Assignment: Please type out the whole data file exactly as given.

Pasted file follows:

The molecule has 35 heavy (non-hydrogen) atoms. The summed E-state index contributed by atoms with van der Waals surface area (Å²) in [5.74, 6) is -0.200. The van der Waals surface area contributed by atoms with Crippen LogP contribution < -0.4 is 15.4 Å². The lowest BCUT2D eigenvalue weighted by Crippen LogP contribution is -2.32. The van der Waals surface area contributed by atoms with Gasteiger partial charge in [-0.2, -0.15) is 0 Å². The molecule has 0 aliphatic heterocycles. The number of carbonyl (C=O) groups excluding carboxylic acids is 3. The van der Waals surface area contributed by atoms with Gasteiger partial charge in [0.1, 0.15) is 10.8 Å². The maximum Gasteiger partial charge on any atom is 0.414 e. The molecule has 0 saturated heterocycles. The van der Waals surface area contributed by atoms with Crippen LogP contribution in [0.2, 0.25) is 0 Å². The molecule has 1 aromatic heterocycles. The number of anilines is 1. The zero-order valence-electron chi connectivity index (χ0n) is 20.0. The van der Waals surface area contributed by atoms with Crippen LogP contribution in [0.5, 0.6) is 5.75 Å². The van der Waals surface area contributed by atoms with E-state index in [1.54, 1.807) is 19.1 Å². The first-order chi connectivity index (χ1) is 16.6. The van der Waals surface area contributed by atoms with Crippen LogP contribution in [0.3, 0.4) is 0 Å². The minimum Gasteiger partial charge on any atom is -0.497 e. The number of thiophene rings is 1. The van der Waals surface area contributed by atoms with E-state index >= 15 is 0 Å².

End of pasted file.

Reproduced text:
The molecule has 35 heavy (non-hydrogen) atoms. The summed E-state index contributed by atoms with van der Waals surface area (Å²) in [5.74, 6) is -0.200. The van der Waals surface area contributed by atoms with Crippen LogP contribution < -0.4 is 15.4 Å². The lowest BCUT2D eigenvalue weighted by Crippen LogP contribution is -2.32. The van der Waals surface area contributed by atoms with Gasteiger partial charge in [-0.2, -0.15) is 0 Å². The molecule has 0 aliphatic heterocycles. The number of carbonyl (C=O) groups excluding carboxylic acids is 3. The van der Waals surface area contributed by atoms with Gasteiger partial charge in [0.1, 0.15) is 10.8 Å². The maximum Gasteiger partial charge on any atom is 0.414 e. The molecule has 0 saturated heterocycles. The van der Waals surface area contributed by atoms with Crippen LogP contribution in [0.2, 0.25) is 0 Å². The molecule has 1 aromatic heterocycles. The number of anilines is 1. The zero-order valence-electron chi connectivity index (χ0n) is 20.0. The van der Waals surface area contributed by atoms with Crippen LogP contribution in [0.5, 0.6) is 5.75 Å². The van der Waals surface area contributed by atoms with E-state index in [1.54, 1.807) is 19.1 Å². The first-order chi connectivity index (χ1) is 16.6. The van der Waals surface area contributed by atoms with Crippen LogP contribution in [0.3, 0.4) is 0 Å². The minimum Gasteiger partial charge on any atom is -0.497 e. The number of thiophene rings is 1. The van der Waals surface area contributed by atoms with E-state index >= 15 is 0 Å².